Check out txt.fyi, a toy “publishing platform” I made. I put that phrase in quotes because it’s designed to be as lightweight as possible: you type in text and hit publish, and your work is live on the internet.
While I worked on it a couple of weeks ago (many thanks go to Ken Snider, @zemnmez, Ben Overmyer, Johannes Kröger and y’all) usage exploded, with front-page items on Hacker News and The Verge. It got 10,000 postings in a day (most of them “testing 123” or “asdfadfgasaf”) and my inbox got hit with everything from thank-yous from activists to bug reports to offers from entrepreneurs to buy it: all fantastic for the ego. It even impressed the proprietors of Brutalist Websites, my favorite art movement!
Whatever nerve txt.fyi strikes, it’s a raw one: I also got some of the most savage and contemptuous hate mail over it I’ve ever enjoyed. And, of course, “I coulda built that in a weekend!”
@mathowie someone told me they could built ▻https://t.co/prKOQJiKjr in a weekend and I had the pleasure of saying I built it in an hour
— Rob Beschizza (@Beschizza) March 3, 2017
Better, it turns out there’s a largely unsung group of web developers who’ve each independently created much the same thing. Check out all of these minimal publishing hosts, each much like txt.fyi but each with its own distinctive flavor:
txti.es is plain and perfect. Unlike txt.fyi it allows post editing for the duration of your browser session. Barry T. Smith made it with Adam Newbold to provide “fast web pages for everybody,” especially those with poor internet and low-end devices. (Newbold also made motherfuckingwebsite.com, itself among the many inspirations for txt.fyi; see also Drew McConville’s bettermotherfuckingwebsite for an idea of what a line of CSS can do for you.)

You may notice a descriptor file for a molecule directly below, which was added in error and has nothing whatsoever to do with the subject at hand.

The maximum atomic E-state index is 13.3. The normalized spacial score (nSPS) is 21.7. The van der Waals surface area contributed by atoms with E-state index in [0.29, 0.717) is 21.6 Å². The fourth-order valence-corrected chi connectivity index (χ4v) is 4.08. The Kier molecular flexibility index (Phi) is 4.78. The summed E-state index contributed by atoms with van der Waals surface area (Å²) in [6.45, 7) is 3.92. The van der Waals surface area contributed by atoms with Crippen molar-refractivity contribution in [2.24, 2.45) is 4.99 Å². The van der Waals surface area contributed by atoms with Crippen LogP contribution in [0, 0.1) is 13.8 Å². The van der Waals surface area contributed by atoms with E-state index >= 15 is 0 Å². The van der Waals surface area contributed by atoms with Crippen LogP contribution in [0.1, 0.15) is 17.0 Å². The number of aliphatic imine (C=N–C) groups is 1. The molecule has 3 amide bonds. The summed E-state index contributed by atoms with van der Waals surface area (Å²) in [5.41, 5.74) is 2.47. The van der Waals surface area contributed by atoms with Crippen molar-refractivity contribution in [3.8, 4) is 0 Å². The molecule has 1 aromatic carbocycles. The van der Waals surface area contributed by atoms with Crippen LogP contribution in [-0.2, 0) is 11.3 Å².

Said So is “a simple, anonymous, non-indexed, non-searchable microblogging platform,” but with share links, and stylish typography. Writes author Apostolos Pantsiopoulos: "Anonymity was the first thing that interested me. Then after I watched the documentary “helvetica” I was inspired to create a minimal posting service that removes all the unnecessary clutter and deliver the message as emphasized as possible, using a font that has this “authority” effect on people."
Bold.io is a focused-writing platform on the web, with an eye toward fiction. Beautiful, well-crafted web design and functionality creates a native app-like experience. It has user accounts and the HTML is relatively heavy. There’s cool weirdness like ambient sounds (cafe, storm, bonfire, forest, Hogwarts, Castle Black) and a “Hemingway assistant” that nags you when you use adverbs or the passive voice.
Publish.li, by Andrew Chilton, is a nice balance between just-publish-it simplicity and optional features. There are secret Page IDs to allow later editing without logging in or issuing cookies. There are trackers and scripts, but not too many. And it’s open source!
Telegra.ph is a lightweight focused-writing site, but feels more “web-like” than app-like—a good thing, if you catch my meaning. It allows image uploads and you can edit posts. It’s basically perfect: it’s probably what you want if you find txt.fyi too limited but don’t want to sign up for anything.